Samuel Adu-Gyamfi deposited COVID-19 In Africa: An Economic and Social Interpretation (2019-2022) in the group Public Humanities on Humanities Commons 4 months, 2 weeks ago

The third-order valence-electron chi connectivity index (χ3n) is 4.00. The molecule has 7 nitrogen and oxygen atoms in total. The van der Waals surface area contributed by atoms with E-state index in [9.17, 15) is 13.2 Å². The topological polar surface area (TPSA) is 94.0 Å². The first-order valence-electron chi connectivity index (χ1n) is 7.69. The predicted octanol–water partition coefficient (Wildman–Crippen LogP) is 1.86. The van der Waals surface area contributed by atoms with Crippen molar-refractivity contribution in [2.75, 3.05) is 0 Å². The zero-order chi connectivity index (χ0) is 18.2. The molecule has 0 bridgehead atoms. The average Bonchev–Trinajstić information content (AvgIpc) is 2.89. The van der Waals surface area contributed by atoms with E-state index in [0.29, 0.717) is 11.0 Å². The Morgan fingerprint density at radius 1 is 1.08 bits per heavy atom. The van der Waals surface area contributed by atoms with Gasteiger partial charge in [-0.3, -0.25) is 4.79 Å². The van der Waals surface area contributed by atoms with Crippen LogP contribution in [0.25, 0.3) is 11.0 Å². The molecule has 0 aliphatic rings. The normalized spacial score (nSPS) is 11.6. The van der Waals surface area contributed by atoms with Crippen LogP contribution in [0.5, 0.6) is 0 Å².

The COVID-19 pandemic has caused a lot of challenges to the globalized world. Globally, it has decimated over six million lives. Since 2019, it has shook the world in many respects, especially, it disrupted economies and societies and halted the majority of human endeavor. Commentaries and reports from the World Health Organization (WHO) and the media showed an alarming situation that could be damning in low and middle income countries. Economic pundits and global public health experts also anticipated doom and gloom for African countries. However, in terms of mortality, the Americas, Europe and Asia have suffered more losses. Irrespective of these loses in Europe, Africa’s case needs better appreciation within our contemporary historical discourse. The burgeoning challenge of the COVID disease and mortalities arising thereby, among other things, necessitated the introduction of policies based on the WHO’s historical understanding of how the world has dealt with pandemics in the past. Some of the strategies that were deployed to fight the pandemic included hand washing under running water with soap, the use of alcohol based hand sanitizers, the wearing of nose masks, social distancing, self- isolation as well as partial and complete lockdowns of states and communities. The major economic disruption really came about as a result of many lockdown policies that were implemented by several countries in Africa without proper reference to their own societal contexts. These issues notwithstanding, it is important to emphasize that the extent of the impact on different communities differed to a large extent, even though there were similar levels of the nature of the infection and the general economic outlook among the global community.